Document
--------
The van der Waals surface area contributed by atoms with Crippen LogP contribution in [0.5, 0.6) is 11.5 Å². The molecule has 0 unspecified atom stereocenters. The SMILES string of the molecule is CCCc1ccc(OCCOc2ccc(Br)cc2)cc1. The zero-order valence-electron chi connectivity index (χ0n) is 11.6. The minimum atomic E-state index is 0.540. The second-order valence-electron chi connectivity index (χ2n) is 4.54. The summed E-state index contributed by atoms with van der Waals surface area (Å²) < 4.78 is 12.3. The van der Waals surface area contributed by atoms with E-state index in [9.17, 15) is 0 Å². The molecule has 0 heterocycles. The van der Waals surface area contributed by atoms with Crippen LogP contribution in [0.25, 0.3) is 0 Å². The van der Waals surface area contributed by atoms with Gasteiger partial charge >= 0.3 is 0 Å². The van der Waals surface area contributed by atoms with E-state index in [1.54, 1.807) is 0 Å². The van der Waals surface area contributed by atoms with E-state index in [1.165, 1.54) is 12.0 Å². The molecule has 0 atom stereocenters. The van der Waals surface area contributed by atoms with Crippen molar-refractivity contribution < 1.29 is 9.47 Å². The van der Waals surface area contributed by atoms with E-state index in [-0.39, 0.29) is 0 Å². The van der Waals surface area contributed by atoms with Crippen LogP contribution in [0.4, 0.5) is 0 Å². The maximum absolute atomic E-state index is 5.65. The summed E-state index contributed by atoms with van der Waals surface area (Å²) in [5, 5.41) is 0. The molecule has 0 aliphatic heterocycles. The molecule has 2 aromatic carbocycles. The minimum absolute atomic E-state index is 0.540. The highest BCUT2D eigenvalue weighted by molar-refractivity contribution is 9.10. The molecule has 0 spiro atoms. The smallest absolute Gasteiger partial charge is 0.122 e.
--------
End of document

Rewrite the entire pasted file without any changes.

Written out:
The van der Waals surface area contributed by atoms with Crippen LogP contribution in [0.5, 0.6) is 11.5 Å². The molecule has 0 unspecified atom stereocenters. The SMILES string of the molecule is CCCc1ccc(OCCOc2ccc(Br)cc2)cc1. The zero-order valence-electron chi connectivity index (χ0n) is 11.6. The minimum atomic E-state index is 0.540. The second-order valence-electron chi connectivity index (χ2n) is 4.54. The summed E-state index contributed by atoms with van der Waals surface area (Å²) < 4.78 is 12.3. The van der Waals surface area contributed by atoms with E-state index in [9.17, 15) is 0 Å². The molecule has 0 heterocycles. The van der Waals surface area contributed by atoms with Crippen LogP contribution in [0.25, 0.3) is 0 Å². The van der Waals surface area contributed by atoms with Gasteiger partial charge >= 0.3 is 0 Å². The van der Waals surface area contributed by atoms with E-state index in [1.54, 1.807) is 0 Å². The van der Waals surface area contributed by atoms with E-state index in [1.165, 1.54) is 12.0 Å². The molecule has 0 atom stereocenters. The van der Waals surface area contributed by atoms with Crippen molar-refractivity contribution < 1.29 is 9.47 Å². The van der Waals surface area contributed by atoms with E-state index in [-0.39, 0.29) is 0 Å². The van der Waals surface area contributed by atoms with Crippen LogP contribution in [0.4, 0.5) is 0 Å². The maximum absolute atomic E-state index is 5.65. The summed E-state index contributed by atoms with van der Waals surface area (Å²) in [5, 5.41) is 0. The molecule has 0 aliphatic heterocycles. The molecule has 2 aromatic carbocycles. The minimum absolute atomic E-state index is 0.540. The highest BCUT2D eigenvalue weighted by molar-refractivity contribution is 9.10. The molecule has 0 spiro atoms. The smallest absolute Gasteiger partial charge is 0.122 e.